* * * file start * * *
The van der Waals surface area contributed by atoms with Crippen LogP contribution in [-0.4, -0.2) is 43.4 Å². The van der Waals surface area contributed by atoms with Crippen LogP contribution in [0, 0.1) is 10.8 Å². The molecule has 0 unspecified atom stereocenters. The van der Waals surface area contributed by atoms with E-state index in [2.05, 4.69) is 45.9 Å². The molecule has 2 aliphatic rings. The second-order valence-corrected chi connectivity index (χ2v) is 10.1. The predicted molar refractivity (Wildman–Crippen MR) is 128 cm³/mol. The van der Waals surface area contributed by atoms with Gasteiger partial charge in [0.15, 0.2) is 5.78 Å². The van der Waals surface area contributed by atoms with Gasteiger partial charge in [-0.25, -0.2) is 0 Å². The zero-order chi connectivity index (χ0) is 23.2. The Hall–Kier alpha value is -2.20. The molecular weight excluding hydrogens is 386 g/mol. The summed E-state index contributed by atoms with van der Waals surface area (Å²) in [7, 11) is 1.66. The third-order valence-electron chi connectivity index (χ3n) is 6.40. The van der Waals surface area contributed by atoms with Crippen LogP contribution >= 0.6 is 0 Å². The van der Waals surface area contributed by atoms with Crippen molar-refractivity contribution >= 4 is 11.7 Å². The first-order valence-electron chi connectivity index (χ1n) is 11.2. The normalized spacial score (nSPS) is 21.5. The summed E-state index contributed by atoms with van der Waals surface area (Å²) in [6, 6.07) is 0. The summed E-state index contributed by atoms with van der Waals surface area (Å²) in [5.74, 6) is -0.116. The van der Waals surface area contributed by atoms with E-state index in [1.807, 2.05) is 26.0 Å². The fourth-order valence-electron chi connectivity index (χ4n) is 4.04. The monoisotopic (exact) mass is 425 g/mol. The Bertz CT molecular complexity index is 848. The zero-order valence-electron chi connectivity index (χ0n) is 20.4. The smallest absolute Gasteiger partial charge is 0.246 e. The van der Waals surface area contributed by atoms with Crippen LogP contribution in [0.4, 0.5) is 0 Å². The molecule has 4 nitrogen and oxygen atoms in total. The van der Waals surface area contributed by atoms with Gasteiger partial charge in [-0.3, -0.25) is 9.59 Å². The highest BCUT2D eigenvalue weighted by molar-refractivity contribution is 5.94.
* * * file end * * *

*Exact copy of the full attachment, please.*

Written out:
The van der Waals surface area contributed by atoms with Crippen LogP contribution in [-0.4, -0.2) is 43.4 Å². The van der Waals surface area contributed by atoms with Crippen LogP contribution in [0, 0.1) is 10.8 Å². The molecule has 0 unspecified atom stereocenters. The van der Waals surface area contributed by atoms with E-state index in [2.05, 4.69) is 45.9 Å². The molecule has 2 aliphatic rings. The second-order valence-corrected chi connectivity index (χ2v) is 10.1. The predicted molar refractivity (Wildman–Crippen MR) is 128 cm³/mol. The van der Waals surface area contributed by atoms with Gasteiger partial charge in [0.15, 0.2) is 5.78 Å². The van der Waals surface area contributed by atoms with Gasteiger partial charge in [-0.25, -0.2) is 0 Å². The zero-order chi connectivity index (χ0) is 23.2. The Hall–Kier alpha value is -2.20. The molecular weight excluding hydrogens is 386 g/mol. The summed E-state index contributed by atoms with van der Waals surface area (Å²) in [7, 11) is 1.66. The third-order valence-electron chi connectivity index (χ3n) is 6.40. The van der Waals surface area contributed by atoms with Crippen LogP contribution >= 0.6 is 0 Å². The van der Waals surface area contributed by atoms with Crippen molar-refractivity contribution >= 4 is 11.7 Å². The first-order valence-electron chi connectivity index (χ1n) is 11.2. The normalized spacial score (nSPS) is 21.5. The summed E-state index contributed by atoms with van der Waals surface area (Å²) in [6, 6.07) is 0. The summed E-state index contributed by atoms with van der Waals surface area (Å²) in [5.74, 6) is -0.116. The van der Waals surface area contributed by atoms with E-state index in [1.807, 2.05) is 26.0 Å². The fourth-order valence-electron chi connectivity index (χ4n) is 4.04. The monoisotopic (exact) mass is 425 g/mol. The Bertz CT molecular complexity index is 848. The zero-order valence-electron chi connectivity index (χ0n) is 20.4. The smallest absolute Gasteiger partial charge is 0.246 e. The van der Waals surface area contributed by atoms with Crippen LogP contribution in [0.4, 0.5) is 0 Å². The molecule has 4 nitrogen and oxygen atoms in total. The van der Waals surface area contributed by atoms with Gasteiger partial charge in [-0.3, -0.25) is 9.59 Å². The highest BCUT2D eigenvalue weighted by molar-refractivity contribution is 5.94.